When a movie opens with a disclaimer that the filmmakers used CGI and prosthetics, and that no living creatures were actually harmed, does that qualify as a reassurance, or a tease that some seriously sick shit is coming up? And if fans of exploitation cinema take it as a promise, how should they react when the film turns out to be less twisted than it initially seems?
In Hitoshi Matsumoto’s R100, Nao Omori plays Takafumi Katayama, a mild-mannered, deeply depressed department-store clerk who’s been raising his grade-school-aged son almost on his own, while his wife lies in a coma at a nearby hospital. Seeking a little escape, Takafumi contracts with an unusual dominatrix service, which sends out leather-clad women to beat and humiliate him in public. But the thrills begin to cut a little close to home when the mistresses start interfering with his work, messing up his parenting, and showing up in his wife’s room during visiting hours. And then Takafumi discovers, to his dismay—or perhaps delight—that he can’t cancel his subscription.
As with Matsumoto’s previous films, Big Man Japan and Symbol, R100 exists in a genre netherworld, perched somewhere between slapstick comedy, raw pulp, and experimental art-film. The humor wears thin, because there’s only so many times that watching an ordinary schmoe get the crap kicked out of him is funny. And given the opening warning, R100 isn’t as sensationalistic as it seems like it ought to be.
So R100’s arty elements are what keep the movie lively—and to some extent render the comedy and kink moot. Initially, the story has a lightly surreal film-noir vibe, as Takafumi shuffles forlornly through a desaturated city, brightening up only when he discovers the bondage club (with its women displayed in an enormous round room, viewed via a carousel at the center) or when one of the dominatrixes struts into a restaurant and starts violently smushing his sushi, with the splatter framed to resemble a delicate abstract painting. When Takafumi is properly punished, his eyes go black, his face distorts, and ripples of happiness emanate from his skull.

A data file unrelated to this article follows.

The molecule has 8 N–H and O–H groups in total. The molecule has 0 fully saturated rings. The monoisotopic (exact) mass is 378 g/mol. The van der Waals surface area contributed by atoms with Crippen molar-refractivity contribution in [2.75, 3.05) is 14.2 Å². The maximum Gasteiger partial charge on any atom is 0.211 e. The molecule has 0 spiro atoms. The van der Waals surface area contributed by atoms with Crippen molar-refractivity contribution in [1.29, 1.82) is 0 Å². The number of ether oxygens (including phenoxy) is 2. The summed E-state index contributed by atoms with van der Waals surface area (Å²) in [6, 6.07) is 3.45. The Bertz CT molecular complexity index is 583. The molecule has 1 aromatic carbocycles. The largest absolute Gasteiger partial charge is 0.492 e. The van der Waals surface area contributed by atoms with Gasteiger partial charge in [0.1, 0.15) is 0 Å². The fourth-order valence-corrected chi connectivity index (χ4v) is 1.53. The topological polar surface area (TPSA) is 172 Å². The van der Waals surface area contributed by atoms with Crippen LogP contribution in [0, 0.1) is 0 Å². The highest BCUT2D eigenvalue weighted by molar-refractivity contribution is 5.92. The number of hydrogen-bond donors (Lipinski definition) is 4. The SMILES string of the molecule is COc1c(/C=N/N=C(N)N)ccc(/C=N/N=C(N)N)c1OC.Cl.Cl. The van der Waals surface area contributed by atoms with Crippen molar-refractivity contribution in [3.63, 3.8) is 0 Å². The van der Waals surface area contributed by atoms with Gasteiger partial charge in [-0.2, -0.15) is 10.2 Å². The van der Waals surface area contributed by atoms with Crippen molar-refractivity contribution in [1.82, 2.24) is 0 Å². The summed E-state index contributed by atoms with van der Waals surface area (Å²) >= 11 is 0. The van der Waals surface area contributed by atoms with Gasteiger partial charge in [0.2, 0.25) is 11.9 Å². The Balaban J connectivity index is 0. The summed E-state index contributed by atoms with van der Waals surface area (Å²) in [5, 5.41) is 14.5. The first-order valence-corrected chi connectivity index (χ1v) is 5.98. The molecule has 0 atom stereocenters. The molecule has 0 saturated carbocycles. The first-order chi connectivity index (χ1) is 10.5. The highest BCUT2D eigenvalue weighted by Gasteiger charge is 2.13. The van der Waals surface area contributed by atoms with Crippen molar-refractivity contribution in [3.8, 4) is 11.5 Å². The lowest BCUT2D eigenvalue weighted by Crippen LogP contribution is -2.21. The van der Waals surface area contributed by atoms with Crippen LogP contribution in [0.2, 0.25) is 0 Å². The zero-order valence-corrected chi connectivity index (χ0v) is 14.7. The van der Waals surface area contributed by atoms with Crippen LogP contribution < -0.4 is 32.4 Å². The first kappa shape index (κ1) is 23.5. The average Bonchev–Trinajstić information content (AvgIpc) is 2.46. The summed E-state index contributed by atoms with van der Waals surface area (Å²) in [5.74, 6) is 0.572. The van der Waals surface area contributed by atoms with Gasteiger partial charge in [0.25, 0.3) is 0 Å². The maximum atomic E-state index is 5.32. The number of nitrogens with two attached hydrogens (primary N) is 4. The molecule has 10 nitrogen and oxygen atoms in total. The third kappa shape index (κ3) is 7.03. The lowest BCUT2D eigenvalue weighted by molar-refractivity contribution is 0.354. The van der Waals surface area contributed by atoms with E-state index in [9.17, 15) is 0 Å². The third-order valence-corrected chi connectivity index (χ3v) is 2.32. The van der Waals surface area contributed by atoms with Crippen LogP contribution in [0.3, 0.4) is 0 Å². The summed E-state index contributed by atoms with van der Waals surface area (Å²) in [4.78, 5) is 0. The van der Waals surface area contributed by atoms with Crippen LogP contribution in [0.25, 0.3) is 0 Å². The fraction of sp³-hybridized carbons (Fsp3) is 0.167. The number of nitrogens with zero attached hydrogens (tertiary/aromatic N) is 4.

Then, about 40 minutes into the film, Matsumoto introduces a new meta twist. (See The Reveal.) In keeping with the S&M theme, Matsumoto keeps changing R100’s direction, defying the audience in hopes of providing a more perverse kick. Often, the results are astonishing. At its best, R100 resembles some of the more outré Takashi Miike films, crossed with the Punch-Drunk Love-like story of a nebbish who gets in over his head when he tries to pursue a few moments of joy. The plot takes some less-rewarding turns down the stretch, but after a certain point—when Takafumi gets caught in the crossfire between an army of sadists and the covert government agency trying to bring them down—viewers have to let go of expectations and trust that Matsumoto is going somewhere.
In the end, R100 does arrive at someplace oddly beautiful, concluding with a wondrous abstract homage to all those special souls who take pleasure from pain, both physical and aesthetic. When the film works, it isn’t because Matsumoto is playing to the cult-movie crowd—he really isn’t—but because he’s sympathetic to all the Takafumis out there who fade into the background of the service economy. When Takafumi is being pursued through the streets and then kicked in the face, his giddiness in understandable. Finally, somebody’s paying attention to him.